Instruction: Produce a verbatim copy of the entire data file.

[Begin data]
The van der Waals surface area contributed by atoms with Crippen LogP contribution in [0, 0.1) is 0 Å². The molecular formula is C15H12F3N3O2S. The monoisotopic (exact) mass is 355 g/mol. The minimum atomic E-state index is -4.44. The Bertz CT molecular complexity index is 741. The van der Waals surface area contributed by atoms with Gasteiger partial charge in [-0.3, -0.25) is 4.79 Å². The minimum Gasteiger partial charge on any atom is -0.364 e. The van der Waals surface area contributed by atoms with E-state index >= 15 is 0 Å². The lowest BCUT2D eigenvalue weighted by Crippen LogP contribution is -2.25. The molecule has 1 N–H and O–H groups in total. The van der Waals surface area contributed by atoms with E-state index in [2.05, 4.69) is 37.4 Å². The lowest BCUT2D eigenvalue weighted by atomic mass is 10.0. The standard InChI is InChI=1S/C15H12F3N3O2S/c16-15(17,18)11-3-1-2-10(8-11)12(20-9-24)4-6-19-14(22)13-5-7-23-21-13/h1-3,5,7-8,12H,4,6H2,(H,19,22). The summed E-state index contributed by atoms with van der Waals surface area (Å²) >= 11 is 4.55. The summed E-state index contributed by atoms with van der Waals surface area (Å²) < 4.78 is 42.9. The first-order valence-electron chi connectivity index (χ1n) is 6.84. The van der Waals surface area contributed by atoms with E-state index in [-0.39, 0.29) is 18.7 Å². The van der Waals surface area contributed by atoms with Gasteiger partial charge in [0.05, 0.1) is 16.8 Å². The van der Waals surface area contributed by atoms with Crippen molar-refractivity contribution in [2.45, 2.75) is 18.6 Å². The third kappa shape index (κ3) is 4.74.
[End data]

The van der Waals surface area contributed by atoms with Crippen LogP contribution in [0, 0.1) is 0 Å². The molecular formula is C15H12F3N3O2S. The monoisotopic (exact) mass is 355 g/mol. The minimum atomic E-state index is -4.44. The Bertz CT molecular complexity index is 741. The van der Waals surface area contributed by atoms with Gasteiger partial charge in [-0.3, -0.25) is 4.79 Å². The minimum Gasteiger partial charge on any atom is -0.364 e. The van der Waals surface area contributed by atoms with E-state index >= 15 is 0 Å². The lowest BCUT2D eigenvalue weighted by Crippen LogP contribution is -2.25. The molecule has 1 N–H and O–H groups in total. The van der Waals surface area contributed by atoms with E-state index in [2.05, 4.69) is 37.4 Å². The lowest BCUT2D eigenvalue weighted by atomic mass is 10.0. The standard InChI is InChI=1S/C15H12F3N3O2S/c16-15(17,18)11-3-1-2-10(8-11)12(20-9-24)4-6-19-14(22)13-5-7-23-21-13/h1-3,5,7-8,12H,4,6H2,(H,19,22). The summed E-state index contributed by atoms with van der Waals surface area (Å²) >= 11 is 4.55. The summed E-state index contributed by atoms with van der Waals surface area (Å²) < 4.78 is 42.9. The first-order valence-electron chi connectivity index (χ1n) is 6.84. The van der Waals surface area contributed by atoms with E-state index in [-0.39, 0.29) is 18.7 Å². The van der Waals surface area contributed by atoms with Gasteiger partial charge in [0.05, 0.1) is 16.8 Å². The van der Waals surface area contributed by atoms with Crippen molar-refractivity contribution in [2.45, 2.75) is 18.6 Å². The third kappa shape index (κ3) is 4.74.